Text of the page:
This article examines the various roles that indicators, as boundary objects, can play as a science-based evidence for policy processes. It presents two case studies from the EU-funded POINT project that analyzed the use and influence of two highly different types of indicators: composite indicators of sustainable development at the EU level and energy indicators in the UK. In both cases indicators failed as direct input to policy making, yet they generated various types of conceptual and political use and influence. The composite sustainable development indicators served as “framework indicators”, helping to advocate a specific vision of sustainable development, whereas the energy indicators produced various types of indirect influence, including through the process of indicator elaboration. Our case studies demonstrate the relatively limited importance of the characteristics and quality of indicators in determining the role of indicators, as compared with the crucial importance of “user factors” (characteristics of policy actors) and “policy factors” (policy context).
Léa Sébastien, Tom Bauler, and Markku Lehtonen
Naomi C.F. Yamada
In both China and in the United States, policies of 'positive discrimination' were originally intended to lessen educational and economic inequalities, and to provide equal opportunities. As with affirmative action in the American context, China's 'preferential policies' are broad-reaching, but are best known for taking ethnic background into consideration for university admissions. The rhetoric of China's preferential policy discourse has remained surprisingly constant but shifts to a market-economy and incorporation of neoliberal elements have resulted in fee-based reforms that discourage inclusion of poorer students. In addition, as ethnic minority students principally from Western China compete to enter 'self-funded' college preparatory programmes, public funding is being directed towards the achievement of 'world-class' universities overwhelmingly concentrated in Eastern China. In contrast, in the United States, the difficulty of defending affirmative action in the face of a neoliberal climate has resulted in a shift in policy. If in China the policy remains even as the 'rule' has changed (Arno 2009), in contrast, in American institutions the rhetoric has shifted away from affirmative action in favour of diversity but efforts to hold on to the rules that promote equal opportunities remain.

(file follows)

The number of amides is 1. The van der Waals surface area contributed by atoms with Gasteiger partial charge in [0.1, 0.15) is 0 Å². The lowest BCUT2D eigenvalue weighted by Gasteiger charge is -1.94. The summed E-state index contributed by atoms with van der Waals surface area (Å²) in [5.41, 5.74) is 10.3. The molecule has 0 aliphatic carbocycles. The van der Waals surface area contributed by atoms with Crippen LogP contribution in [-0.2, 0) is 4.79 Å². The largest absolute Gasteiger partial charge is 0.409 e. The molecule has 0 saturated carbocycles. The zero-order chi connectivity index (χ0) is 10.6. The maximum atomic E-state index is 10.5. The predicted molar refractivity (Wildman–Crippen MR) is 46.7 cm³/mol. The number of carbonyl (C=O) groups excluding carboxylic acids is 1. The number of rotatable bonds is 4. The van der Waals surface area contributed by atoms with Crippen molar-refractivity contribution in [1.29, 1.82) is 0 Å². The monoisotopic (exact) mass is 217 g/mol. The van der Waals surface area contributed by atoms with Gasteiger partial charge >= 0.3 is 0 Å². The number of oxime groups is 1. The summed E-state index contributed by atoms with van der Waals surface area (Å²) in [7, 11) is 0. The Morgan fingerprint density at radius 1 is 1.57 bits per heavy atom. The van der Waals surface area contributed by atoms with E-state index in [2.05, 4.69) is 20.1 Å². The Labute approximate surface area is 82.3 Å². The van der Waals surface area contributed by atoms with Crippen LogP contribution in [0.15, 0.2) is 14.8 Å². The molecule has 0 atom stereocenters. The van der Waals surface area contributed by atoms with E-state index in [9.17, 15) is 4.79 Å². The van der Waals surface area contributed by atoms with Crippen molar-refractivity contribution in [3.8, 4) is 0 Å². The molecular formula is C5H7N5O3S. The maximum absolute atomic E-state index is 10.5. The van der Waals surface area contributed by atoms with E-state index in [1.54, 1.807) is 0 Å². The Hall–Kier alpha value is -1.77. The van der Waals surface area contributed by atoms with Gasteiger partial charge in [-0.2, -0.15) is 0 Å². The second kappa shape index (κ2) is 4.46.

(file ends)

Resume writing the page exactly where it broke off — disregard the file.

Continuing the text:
Arthur P.J. Mol
This paper aims to understand and illustrate how and to what extent the increasing role and importance of information, informational processes, and information technologies have changed the environmental policies and politics of state institutions. More specifically, how have states tried to find answers to the dilemmas resulting from a growing centrality of informational processes in environmental governance? As such, the paper sets out the contours of what can be labeled informational governance on the environment.
Jos Spits, Barrie Needham, Toine Smits, and Twan Brinkhof
Many historical cities are built alongside rivers. Floodplains were attractive sites for urban expansion. However, the flood events since the 1990's have shown that many urban settlements are under flood risk. This research investigates how flood management and land use planning policies have changed after high water and (near)floods in the Netherlands, Germany, and France. In particular, it investigates how changing policies affect the development of urban riverfronts. Policy documents have been analyzed from all three countries and case studies illustrate the impact of changing policies on concrete developments.
EU networks in Vietnam
norms abroad is via policy networks, which are webs of relationships between actors in one policy arena, in partner countries. This article explores why existing policy networks tend to undermine normative spillover between policy sectors and
Shas, Politics, and Religion
This article aims to broaden understanding of the intersection of political power and educational policy. Researchers in various fields have analyzed how a state determines its educational policy, which typically follows a value- and principle
For decades, governments across the world have tended to ignore, and sometimes even punish, poor and marginalized communities. Public policies have attended instead to the needs of our societies’ most privileged members. The COVID-19 pandemic has
Analyzing US and EU policies through the lens of normative transformation
The European Union’s 2015–2016 “migration/asylum crisis” gave renewed prominence to discussions over the relationship between migration, security and development in global affairs. The EU’s policy responses to these flows have confirmed that
with others in digital spaces. International development and humanitarian aid organizations, like UNICEF, have historically used old media tools to advance their agendas. Policy actors have expanded their engagement with new media tools to promote
How Israeli Economists Almost Changed the Israeli Economy
In February 1962, the Israeli government adopted the New Economic Policy, a program for comprehensive economic liberalization reform, which is most remembered for the dramatic devaluation of the Israeli pound that it included. While the Israeli